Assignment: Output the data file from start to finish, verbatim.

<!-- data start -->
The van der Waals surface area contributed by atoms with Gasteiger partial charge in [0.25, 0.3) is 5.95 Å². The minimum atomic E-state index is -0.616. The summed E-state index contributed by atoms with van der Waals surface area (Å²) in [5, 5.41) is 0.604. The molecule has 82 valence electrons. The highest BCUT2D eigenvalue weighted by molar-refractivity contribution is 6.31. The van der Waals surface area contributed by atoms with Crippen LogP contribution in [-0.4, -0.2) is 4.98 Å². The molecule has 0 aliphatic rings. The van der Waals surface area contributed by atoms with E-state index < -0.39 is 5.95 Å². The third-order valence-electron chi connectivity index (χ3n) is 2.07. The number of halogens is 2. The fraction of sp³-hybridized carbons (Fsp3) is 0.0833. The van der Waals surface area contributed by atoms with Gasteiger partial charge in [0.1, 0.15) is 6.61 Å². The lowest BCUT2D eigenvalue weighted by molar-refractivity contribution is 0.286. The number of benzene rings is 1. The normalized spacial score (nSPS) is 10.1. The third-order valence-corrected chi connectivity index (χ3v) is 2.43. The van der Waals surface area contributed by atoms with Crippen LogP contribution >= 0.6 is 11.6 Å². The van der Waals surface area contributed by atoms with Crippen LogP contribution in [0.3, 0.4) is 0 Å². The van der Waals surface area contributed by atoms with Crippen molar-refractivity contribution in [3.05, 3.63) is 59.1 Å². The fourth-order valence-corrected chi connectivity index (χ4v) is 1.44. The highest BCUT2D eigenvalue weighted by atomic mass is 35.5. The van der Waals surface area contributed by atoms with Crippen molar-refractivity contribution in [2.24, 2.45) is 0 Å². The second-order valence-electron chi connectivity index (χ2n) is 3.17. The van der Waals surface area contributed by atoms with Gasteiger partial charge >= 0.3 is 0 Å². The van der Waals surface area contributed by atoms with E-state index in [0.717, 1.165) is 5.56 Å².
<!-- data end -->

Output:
The van der Waals surface area contributed by atoms with Gasteiger partial charge in [0.25, 0.3) is 5.95 Å². The minimum atomic E-state index is -0.616. The summed E-state index contributed by atoms with van der Waals surface area (Å²) in [5, 5.41) is 0.604. The molecule has 82 valence electrons. The highest BCUT2D eigenvalue weighted by molar-refractivity contribution is 6.31. The van der Waals surface area contributed by atoms with Crippen LogP contribution in [-0.4, -0.2) is 4.98 Å². The molecule has 0 aliphatic rings. The van der Waals surface area contributed by atoms with E-state index < -0.39 is 5.95 Å². The third-order valence-electron chi connectivity index (χ3n) is 2.07. The number of halogens is 2. The fraction of sp³-hybridized carbons (Fsp3) is 0.0833. The van der Waals surface area contributed by atoms with Gasteiger partial charge in [0.1, 0.15) is 6.61 Å². The lowest BCUT2D eigenvalue weighted by molar-refractivity contribution is 0.286. The number of benzene rings is 1. The normalized spacial score (nSPS) is 10.1. The third-order valence-corrected chi connectivity index (χ3v) is 2.43. The van der Waals surface area contributed by atoms with Crippen LogP contribution >= 0.6 is 11.6 Å². The van der Waals surface area contributed by atoms with Crippen LogP contribution in [0.3, 0.4) is 0 Å². The van der Waals surface area contributed by atoms with Crippen molar-refractivity contribution in [3.05, 3.63) is 59.1 Å². The fourth-order valence-corrected chi connectivity index (χ4v) is 1.44. The highest BCUT2D eigenvalue weighted by atomic mass is 35.5. The van der Waals surface area contributed by atoms with Crippen molar-refractivity contribution in [2.24, 2.45) is 0 Å². The second-order valence-electron chi connectivity index (χ2n) is 3.17. The van der Waals surface area contributed by atoms with Gasteiger partial charge >= 0.3 is 0 Å². The van der Waals surface area contributed by atoms with E-state index in [0.717, 1.165) is 5.56 Å².